Beneficial effects of individualized physical activity on prescription on body composition and cardiometabolic risk factors: results from a randomized controlled trial

Eur J Cardiovasc Prev Rehabil. 2009 Feb;16(1):80-4. doi: 10.1097/HJR.0b013e32831e953a.


Background: Insufficient physical activity (PA), overweight and abdominal obesity are increasing global public health problems.

Design: Randomized controlled 6-month intervention study.

Methods: One hundred and one 68-year-old individuals (57% female) with low PA, overweight (BMI 25-40 kg/m) and abdominal obesity (waist circumference >88 cm in women and >102 cm in men), were randomized to PA on prescription (PAP) or a minimal intervention. PA measured by several methods, anthropometric parameters, body composition and cardiometabolic risk factors were measured at baseline and after intervention.

Results: Favourable changes in anthropometrics, body composition, S-glucose, glycosolated haemoglobin (HbA1c), blood lipids and apolipoproteins were seen in the PAP group. In the control group, however, some positive changes were also noted. Bodyweight, neck circumference, fat mass, S-cholesterol and HbA1c decreased significantly more in the PAP group.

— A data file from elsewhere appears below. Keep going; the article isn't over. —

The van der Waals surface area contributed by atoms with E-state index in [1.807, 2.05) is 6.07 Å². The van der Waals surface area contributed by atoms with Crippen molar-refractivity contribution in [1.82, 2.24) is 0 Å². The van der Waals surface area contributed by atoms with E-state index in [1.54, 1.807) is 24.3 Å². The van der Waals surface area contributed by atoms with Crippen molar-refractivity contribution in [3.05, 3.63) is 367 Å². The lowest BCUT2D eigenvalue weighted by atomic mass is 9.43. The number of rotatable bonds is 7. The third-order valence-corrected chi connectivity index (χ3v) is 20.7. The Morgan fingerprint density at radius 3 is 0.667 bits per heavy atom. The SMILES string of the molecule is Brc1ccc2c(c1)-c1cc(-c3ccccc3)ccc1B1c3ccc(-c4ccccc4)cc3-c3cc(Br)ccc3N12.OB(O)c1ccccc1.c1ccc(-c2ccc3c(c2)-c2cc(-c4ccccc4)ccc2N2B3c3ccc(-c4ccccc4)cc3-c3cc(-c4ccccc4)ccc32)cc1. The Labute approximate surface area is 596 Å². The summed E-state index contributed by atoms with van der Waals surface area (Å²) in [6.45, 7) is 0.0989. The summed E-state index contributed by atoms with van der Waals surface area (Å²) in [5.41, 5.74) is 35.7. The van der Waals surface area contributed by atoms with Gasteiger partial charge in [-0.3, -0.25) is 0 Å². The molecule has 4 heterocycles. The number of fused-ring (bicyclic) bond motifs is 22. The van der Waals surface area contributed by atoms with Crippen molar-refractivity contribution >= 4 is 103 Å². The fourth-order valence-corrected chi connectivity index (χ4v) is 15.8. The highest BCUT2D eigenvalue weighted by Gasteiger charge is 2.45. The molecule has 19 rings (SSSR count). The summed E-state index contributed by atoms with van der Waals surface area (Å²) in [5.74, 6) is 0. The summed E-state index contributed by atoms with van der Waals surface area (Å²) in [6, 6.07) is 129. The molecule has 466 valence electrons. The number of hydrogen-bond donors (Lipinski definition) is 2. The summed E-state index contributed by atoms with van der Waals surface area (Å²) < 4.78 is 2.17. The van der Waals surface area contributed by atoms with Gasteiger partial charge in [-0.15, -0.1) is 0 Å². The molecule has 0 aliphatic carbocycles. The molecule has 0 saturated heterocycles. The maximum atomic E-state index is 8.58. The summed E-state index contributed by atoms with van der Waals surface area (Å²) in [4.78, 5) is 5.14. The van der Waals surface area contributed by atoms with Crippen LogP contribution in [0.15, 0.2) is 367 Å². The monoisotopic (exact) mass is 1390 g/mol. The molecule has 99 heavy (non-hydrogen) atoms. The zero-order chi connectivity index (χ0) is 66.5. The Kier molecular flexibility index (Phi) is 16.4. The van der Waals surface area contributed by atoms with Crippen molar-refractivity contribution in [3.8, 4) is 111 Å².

Conclusion: Individualized PAP improves body composition and cardiometabolic risk factors in sedentary older overweight individuals. PAP might be useful in clinical practice to counteract the epidemic of sedentary lifestyle and concomitant cardiometabolic disorders.

Publication types

  • Randomized Controlled Trial
  • Research Support, Non-U.S. Gov't

MeSH terms

  • Aged
  • Apolipoproteins / blood
  • Blood Glucose / analysis
  • Blood Pressure
  • Body Composition*
  • Body Mass Index
  • Body Weight
  • Cholesterol / blood
  • Female
  • Glycated Hemoglobin / analysis
  • Humans
  • Male
  • Motor Activity*
  • Neck / anatomy & histology
  • Overweight / blood
  • Overweight / physiopathology*
  • Risk Factors
  • Triglycerides / blood
  • Waist Circumference


  • Apolipoproteins
  • Blood Glucose
  • Glycated Hemoglobin A
  • Triglycerides
  • hemoglobin A1c protein, human
  • Cholesterol